This is purely anecdotal but based on at least a dozen personal experiences I’ve had in recent months.

First, the word “homework” seems to be more effective than “task,” “action (item),” “priority,” “to-do,” or most others we use when assigning work, whether to ourselves or others. It makes me curious if “homework” carries a deeply embedded emotional connection to the notion of responsibility from our childhood.

In many sessions over the past year, I’ve seen better follow-through when I used “homework” instead of other words. Sure, some people scoff or laugh at it the first time but it didn’t happen after that.

Second, choosing our homework (and deadline) seems to be far more effective than being asked what to do. When we exercise that choice, we take ownership. And when we share that choice publicly with peers or co-workers, the ownership goes to another level.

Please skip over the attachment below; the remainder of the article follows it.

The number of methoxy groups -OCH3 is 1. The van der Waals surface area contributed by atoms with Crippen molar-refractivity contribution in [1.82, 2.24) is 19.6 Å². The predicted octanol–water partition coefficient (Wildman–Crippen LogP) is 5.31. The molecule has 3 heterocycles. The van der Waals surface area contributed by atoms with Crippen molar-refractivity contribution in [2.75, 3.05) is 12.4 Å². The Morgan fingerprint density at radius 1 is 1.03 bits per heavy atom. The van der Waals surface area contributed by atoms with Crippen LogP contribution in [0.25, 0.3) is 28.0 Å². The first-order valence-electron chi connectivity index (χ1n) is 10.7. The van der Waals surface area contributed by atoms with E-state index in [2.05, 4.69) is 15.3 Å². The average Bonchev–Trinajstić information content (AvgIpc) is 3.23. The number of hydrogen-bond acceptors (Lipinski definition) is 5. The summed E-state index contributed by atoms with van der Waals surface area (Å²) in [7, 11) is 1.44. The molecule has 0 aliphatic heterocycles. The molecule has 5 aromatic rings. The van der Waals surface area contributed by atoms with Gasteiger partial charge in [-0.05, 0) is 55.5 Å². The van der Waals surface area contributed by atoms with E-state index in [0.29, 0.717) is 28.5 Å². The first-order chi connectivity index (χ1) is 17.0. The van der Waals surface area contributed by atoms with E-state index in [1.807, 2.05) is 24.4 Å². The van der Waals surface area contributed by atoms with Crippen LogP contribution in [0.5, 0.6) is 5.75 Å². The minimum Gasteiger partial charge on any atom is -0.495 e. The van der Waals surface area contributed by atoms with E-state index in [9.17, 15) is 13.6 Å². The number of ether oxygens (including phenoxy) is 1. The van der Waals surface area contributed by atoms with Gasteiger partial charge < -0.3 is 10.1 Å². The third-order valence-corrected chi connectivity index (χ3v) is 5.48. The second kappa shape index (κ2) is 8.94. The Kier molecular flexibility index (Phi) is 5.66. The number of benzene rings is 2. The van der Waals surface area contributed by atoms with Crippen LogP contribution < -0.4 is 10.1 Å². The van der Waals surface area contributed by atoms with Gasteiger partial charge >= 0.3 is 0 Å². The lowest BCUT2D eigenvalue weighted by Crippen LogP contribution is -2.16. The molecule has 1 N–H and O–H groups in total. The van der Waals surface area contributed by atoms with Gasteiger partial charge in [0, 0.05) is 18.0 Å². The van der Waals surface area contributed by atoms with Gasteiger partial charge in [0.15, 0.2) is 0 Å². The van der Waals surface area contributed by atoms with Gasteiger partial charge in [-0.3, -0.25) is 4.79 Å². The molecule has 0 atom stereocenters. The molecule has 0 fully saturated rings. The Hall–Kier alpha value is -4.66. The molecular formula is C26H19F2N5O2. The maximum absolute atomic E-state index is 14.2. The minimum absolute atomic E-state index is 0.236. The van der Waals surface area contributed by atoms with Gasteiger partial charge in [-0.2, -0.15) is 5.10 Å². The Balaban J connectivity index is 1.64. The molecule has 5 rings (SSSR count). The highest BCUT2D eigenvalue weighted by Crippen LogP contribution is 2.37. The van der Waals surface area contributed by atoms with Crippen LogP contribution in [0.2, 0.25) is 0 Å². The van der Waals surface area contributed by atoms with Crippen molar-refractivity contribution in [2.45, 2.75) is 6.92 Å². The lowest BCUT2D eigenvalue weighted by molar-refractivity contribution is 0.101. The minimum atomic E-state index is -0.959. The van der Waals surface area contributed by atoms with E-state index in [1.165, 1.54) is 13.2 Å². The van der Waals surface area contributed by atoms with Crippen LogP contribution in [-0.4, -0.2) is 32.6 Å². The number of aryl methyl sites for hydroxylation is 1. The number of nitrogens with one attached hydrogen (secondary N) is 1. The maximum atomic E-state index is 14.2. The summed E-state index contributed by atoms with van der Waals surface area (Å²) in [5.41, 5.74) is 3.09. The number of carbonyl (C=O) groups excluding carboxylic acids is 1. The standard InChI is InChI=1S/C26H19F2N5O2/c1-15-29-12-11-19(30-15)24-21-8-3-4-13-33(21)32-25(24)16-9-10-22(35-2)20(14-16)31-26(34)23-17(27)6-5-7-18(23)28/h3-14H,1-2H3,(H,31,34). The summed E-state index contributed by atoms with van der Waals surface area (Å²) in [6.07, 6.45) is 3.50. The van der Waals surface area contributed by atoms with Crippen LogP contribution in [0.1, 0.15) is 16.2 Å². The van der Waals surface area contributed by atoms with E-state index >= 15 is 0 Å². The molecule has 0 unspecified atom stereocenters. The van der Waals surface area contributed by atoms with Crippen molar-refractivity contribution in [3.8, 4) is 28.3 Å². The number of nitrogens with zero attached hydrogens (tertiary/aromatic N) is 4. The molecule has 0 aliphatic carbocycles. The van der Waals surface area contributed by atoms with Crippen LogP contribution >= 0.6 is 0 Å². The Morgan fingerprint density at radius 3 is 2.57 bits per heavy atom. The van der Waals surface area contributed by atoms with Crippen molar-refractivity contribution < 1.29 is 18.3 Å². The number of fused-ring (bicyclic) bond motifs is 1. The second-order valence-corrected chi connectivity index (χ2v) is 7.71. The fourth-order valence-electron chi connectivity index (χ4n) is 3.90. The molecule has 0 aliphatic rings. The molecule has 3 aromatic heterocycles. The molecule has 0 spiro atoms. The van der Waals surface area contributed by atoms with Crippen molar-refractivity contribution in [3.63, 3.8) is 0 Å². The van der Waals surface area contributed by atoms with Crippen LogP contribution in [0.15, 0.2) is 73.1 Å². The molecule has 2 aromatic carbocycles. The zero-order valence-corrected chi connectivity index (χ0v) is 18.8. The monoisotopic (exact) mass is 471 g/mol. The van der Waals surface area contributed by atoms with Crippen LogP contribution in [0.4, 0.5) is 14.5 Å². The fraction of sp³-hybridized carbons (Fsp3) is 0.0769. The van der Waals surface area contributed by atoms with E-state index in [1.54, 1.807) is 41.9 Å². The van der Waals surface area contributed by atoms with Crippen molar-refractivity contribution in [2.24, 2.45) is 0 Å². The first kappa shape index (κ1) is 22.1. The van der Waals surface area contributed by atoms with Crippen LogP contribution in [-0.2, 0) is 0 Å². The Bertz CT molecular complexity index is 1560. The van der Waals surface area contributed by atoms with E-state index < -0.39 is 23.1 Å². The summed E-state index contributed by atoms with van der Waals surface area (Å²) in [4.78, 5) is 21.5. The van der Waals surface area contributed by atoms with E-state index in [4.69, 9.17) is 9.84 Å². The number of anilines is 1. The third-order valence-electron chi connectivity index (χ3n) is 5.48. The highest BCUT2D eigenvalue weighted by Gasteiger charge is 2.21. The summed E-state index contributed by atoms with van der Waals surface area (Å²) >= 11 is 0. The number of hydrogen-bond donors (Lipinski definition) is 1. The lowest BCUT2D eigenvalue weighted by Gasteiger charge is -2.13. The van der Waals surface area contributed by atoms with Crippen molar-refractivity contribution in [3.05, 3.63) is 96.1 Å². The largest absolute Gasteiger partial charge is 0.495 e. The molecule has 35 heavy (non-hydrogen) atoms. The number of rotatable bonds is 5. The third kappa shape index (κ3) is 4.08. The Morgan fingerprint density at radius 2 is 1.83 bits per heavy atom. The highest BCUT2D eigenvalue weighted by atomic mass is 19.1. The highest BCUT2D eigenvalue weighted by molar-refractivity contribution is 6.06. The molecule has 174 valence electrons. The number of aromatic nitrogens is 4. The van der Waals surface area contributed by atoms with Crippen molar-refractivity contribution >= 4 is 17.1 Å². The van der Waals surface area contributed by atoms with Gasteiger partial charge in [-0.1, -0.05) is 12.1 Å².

In those same sessions, not only have I experienced better follow-through but also more complete and higher quality work. It seems that people don’t want to disappoint their peers or embarrass themselves, either of which can be powerful motivators.

So watch out…when you’re in a Junto session, you may get homework. But at least you’ll get to choose it.